There is some controversy involved in this case. One of the researchers, Dr. Shelley Williams, made several claims about the population circulated in the press which have been disputed by Ammann. She said that images of the animal, captured in a video, showed that it looked like neither a gorilla or chimpanzee, whereas the animals Ammann and his team observed were clearly large chimpanzees. She also made the claim that the animals were aggressive "lion eaters" or "lion beaters" (press articles inconsistent), but Ammann and others assert that the males are actually very shy. Williams also related an account of the apes walking bipedally and standing over 6 feet tall, but again Ammann asserts that the apes, while big, are not as large as gorillas. Williams has not responded to any of the criticism, and unless she provides harder evidence, it is difficult to take her claims seriously.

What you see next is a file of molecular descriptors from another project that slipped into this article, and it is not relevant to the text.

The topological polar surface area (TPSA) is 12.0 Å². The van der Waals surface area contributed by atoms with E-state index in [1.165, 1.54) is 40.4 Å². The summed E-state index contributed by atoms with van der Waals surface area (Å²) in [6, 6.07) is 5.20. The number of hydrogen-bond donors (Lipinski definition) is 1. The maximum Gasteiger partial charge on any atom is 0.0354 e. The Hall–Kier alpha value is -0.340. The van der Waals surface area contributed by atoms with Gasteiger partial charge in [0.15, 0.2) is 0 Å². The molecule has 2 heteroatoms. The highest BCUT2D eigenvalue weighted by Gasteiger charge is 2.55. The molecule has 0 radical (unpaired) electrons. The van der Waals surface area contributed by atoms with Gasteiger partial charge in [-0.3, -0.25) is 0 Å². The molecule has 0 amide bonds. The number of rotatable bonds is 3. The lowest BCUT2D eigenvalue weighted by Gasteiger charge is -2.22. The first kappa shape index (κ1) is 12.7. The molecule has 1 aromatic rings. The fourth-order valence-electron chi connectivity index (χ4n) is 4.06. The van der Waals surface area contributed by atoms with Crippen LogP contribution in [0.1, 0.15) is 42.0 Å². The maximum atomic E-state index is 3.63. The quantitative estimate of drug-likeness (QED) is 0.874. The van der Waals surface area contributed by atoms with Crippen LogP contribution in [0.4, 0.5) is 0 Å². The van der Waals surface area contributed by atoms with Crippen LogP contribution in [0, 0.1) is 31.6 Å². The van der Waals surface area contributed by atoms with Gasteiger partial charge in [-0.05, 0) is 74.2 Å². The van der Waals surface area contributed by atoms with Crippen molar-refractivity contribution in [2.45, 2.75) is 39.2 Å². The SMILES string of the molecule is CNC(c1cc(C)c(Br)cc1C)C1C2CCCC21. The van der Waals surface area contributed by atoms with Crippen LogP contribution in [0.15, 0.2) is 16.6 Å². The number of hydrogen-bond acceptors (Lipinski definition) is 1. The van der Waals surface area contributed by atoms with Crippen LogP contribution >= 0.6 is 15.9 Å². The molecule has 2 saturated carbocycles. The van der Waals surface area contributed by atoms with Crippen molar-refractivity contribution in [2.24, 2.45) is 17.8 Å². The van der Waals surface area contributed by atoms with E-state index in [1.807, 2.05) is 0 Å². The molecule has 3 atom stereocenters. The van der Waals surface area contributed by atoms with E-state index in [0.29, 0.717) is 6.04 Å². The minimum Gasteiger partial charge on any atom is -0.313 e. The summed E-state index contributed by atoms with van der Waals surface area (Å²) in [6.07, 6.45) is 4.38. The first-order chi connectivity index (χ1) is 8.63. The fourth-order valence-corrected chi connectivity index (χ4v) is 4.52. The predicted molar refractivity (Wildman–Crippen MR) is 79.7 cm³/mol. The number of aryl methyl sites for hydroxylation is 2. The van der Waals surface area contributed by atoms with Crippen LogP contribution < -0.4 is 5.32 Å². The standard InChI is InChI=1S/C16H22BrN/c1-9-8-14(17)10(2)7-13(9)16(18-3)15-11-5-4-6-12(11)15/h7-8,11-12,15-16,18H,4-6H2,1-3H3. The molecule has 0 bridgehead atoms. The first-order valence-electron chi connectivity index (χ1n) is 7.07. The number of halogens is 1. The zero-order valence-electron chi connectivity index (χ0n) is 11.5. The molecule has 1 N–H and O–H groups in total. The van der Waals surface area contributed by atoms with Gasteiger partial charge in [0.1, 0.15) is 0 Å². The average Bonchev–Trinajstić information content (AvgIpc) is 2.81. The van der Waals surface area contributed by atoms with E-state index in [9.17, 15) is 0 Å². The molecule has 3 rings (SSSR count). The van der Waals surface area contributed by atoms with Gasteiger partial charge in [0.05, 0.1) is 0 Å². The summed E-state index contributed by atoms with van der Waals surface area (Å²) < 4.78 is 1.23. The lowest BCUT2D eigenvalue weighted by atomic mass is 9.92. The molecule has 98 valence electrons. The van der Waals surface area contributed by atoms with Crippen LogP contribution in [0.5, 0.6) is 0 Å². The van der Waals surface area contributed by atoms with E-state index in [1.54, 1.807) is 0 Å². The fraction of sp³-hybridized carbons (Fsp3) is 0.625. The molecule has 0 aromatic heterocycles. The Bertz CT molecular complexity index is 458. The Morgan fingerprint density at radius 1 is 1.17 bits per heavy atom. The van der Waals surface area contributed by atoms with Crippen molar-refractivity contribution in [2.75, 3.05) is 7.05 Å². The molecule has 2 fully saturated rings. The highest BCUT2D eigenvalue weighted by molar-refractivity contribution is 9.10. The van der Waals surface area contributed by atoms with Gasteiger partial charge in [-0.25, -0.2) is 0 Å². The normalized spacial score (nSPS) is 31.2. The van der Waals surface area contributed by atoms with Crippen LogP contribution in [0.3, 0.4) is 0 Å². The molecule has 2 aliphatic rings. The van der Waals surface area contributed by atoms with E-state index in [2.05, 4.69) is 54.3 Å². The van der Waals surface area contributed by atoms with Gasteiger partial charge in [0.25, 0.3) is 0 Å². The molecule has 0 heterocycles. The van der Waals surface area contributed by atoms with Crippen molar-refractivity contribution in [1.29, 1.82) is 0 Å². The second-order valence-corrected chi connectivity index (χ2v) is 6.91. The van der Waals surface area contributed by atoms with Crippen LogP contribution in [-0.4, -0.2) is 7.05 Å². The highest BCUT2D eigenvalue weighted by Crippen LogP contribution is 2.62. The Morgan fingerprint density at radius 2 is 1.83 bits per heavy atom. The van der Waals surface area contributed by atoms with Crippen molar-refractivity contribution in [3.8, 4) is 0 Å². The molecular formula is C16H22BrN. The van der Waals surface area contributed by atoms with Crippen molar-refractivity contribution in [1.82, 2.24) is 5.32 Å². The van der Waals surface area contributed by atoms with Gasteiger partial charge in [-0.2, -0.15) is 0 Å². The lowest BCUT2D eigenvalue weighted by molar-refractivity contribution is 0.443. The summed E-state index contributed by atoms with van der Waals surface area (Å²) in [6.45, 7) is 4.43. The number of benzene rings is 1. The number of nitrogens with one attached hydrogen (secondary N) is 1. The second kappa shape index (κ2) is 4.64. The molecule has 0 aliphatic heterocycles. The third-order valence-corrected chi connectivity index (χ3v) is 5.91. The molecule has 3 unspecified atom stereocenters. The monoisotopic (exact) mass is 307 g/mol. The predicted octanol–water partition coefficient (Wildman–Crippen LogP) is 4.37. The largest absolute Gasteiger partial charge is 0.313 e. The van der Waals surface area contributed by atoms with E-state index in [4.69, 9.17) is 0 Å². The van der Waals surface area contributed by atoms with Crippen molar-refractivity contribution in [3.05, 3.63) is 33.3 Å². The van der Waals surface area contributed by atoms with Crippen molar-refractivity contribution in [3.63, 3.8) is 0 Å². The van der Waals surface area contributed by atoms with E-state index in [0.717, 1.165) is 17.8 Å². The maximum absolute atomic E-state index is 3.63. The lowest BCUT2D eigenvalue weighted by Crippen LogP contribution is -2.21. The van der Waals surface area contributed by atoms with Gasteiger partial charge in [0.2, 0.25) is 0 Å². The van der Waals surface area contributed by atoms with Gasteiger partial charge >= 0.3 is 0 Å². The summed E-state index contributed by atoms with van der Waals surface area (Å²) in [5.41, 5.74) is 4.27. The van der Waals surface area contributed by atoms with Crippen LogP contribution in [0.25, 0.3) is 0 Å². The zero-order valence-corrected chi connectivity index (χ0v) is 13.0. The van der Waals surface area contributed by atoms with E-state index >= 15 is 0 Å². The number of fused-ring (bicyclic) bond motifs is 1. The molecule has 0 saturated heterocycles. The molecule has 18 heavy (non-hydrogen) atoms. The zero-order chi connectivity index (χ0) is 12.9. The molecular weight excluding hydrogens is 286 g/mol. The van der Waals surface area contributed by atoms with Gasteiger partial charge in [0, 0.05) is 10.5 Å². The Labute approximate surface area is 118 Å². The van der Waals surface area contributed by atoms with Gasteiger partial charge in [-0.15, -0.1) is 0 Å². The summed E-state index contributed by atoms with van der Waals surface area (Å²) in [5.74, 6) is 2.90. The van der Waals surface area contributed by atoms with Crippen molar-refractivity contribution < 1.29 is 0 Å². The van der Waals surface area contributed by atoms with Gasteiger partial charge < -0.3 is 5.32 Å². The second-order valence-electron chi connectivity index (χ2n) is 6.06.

While these animals have been documented by Cryptozoologists, they were never thoroughly researched, and there appears to be no reference to one being regarded as a "cryptid" before the discovery. While this isn't a new species or a discovered cryptid, it still is a fascinating find. It demonstrates that even in the 21st Century there are still some things we don't know about large animals, and it makes the concept of Cryptozoology more plausible.